Politics

09.18.13

Boehner Caves to the Cruz Cabal’s Demands

House Speaker John Boehner confirmed Wednesday that he’s going along with the conservative activists’ demands to tie funding to the government to defunding Obamacare. Considering how unpopular that is with voters, it’s a breathtaking indication of how little Republicans have learned.

Bowing to pressure from Texas Sen. Ted Cruz and his cadre of absolutist lawmakers and conservative activists, House Republican leaders have announced their plan to move forward with a three-month continuing resolution that funds the government and defunds the Affordable Care Act.

“We’re going to send it over to the Senate,” said Boehner, speaking to his colleagues, “so our conservative allies over there can continue the fight. That’s where the fight is.”

Of course, Boehner knows as well as anyone that this resolution is doomed to failure. Democrats won’t vote for it, and unlike with the previous proposal—a continuing resolution tied to a separate vote on Obamacare that the Senate could accept or reject—he doesn’t have an out. When the bill inevitably fails, he’ll have to do this again. And barring a return to sanity from conservative Republicans—in which they acknowledge the need for compromise—Boehner will have to work with Democrats in the House to avert a government shutdown.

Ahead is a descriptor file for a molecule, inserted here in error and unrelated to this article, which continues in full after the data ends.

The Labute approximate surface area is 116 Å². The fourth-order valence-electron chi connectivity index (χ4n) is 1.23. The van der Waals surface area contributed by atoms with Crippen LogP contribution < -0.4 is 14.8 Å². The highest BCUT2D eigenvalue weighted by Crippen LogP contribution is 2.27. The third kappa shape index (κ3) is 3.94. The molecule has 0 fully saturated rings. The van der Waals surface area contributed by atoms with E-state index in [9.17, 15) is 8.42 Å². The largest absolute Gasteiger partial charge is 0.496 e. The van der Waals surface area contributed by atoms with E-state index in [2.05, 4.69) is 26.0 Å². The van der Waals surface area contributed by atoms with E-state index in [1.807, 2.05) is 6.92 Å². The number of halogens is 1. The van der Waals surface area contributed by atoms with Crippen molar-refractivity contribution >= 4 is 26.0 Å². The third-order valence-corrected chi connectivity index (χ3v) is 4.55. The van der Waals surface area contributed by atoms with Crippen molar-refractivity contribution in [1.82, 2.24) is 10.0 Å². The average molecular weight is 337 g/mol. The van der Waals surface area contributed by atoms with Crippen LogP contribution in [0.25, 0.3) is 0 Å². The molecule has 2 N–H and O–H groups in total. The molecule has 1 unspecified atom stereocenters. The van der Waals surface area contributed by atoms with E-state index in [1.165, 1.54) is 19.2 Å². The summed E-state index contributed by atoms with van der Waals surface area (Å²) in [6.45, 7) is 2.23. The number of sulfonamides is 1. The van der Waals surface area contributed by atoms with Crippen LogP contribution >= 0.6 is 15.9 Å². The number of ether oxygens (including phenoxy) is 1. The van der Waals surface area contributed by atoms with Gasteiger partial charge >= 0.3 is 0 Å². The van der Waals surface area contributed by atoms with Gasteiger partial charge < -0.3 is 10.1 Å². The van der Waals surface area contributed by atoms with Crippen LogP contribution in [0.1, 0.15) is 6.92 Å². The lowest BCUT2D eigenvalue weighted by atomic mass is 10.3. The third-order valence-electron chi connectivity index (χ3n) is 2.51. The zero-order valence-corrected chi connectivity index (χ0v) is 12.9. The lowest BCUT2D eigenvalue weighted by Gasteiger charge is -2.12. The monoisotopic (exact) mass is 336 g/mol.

What’s fascinating about all of this is what it says about GOP priorities. Yes, the public isn’t thrilled with the Affordable Care Act, but few Americans support the push to repeal—just one in four, according to a recent survey from the Pew Research Center. If it does anything, the drive to defund Obamacare furthers the view that Republicans are unconcerned with everything but their narrow ideological crusades.

Just look at what the GOP refuses to act on. Comprehensive immigration reform is one of the most popular items on the national agenda, with broad support from Republicans, Democrats, and independents. What’s more, it was only a few months ago that a filibuster-proof majority of the Senate passed a bill that establishes a path to citizenship and mandates tough measures for border security. And yet, because of House inaction—coupled with the relentless opposition of conservative activists—immigration reform is all but dead, with terrible consequences for the GOP’s relationship with Latino voters, who now have every reason to vote for Democrats and actively oppose the Republican Party.

It’s a striking dynamic. Thanks to its fanatical base, the GOP is unable to move forward and improve its image. Instead, it’s stuck in an endless loop of stunts and confrontations, each one sapping its strength and appeal, and setting it up for another poor showing with voters who are tired of the nonsense.